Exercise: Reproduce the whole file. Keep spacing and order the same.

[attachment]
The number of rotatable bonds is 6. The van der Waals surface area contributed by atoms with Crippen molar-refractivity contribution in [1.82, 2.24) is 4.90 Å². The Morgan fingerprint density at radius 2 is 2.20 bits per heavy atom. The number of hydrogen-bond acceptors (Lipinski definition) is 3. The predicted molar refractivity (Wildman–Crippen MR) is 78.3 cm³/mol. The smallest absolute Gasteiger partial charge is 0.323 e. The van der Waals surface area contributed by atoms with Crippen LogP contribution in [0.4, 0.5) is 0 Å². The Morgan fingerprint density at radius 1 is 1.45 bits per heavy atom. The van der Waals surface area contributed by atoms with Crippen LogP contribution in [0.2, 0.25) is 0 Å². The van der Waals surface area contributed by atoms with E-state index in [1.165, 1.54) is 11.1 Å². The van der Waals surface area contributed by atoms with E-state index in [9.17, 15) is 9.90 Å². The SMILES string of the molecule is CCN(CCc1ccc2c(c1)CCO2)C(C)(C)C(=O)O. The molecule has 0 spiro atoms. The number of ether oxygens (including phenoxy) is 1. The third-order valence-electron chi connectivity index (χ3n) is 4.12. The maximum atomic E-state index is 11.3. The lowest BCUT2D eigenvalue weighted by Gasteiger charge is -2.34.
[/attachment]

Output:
The number of rotatable bonds is 6. The van der Waals surface area contributed by atoms with Crippen molar-refractivity contribution in [1.82, 2.24) is 4.90 Å². The Morgan fingerprint density at radius 2 is 2.20 bits per heavy atom. The number of hydrogen-bond acceptors (Lipinski definition) is 3. The predicted molar refractivity (Wildman–Crippen MR) is 78.3 cm³/mol. The smallest absolute Gasteiger partial charge is 0.323 e. The van der Waals surface area contributed by atoms with Crippen LogP contribution in [0.4, 0.5) is 0 Å². The Morgan fingerprint density at radius 1 is 1.45 bits per heavy atom. The van der Waals surface area contributed by atoms with Crippen LogP contribution in [0.2, 0.25) is 0 Å². The van der Waals surface area contributed by atoms with E-state index in [1.165, 1.54) is 11.1 Å². The van der Waals surface area contributed by atoms with E-state index in [9.17, 15) is 9.90 Å². The SMILES string of the molecule is CCN(CCc1ccc2c(c1)CCO2)C(C)(C)C(=O)O. The molecule has 0 spiro atoms. The number of ether oxygens (including phenoxy) is 1. The third-order valence-electron chi connectivity index (χ3n) is 4.12. The maximum atomic E-state index is 11.3. The lowest BCUT2D eigenvalue weighted by Gasteiger charge is -2.34.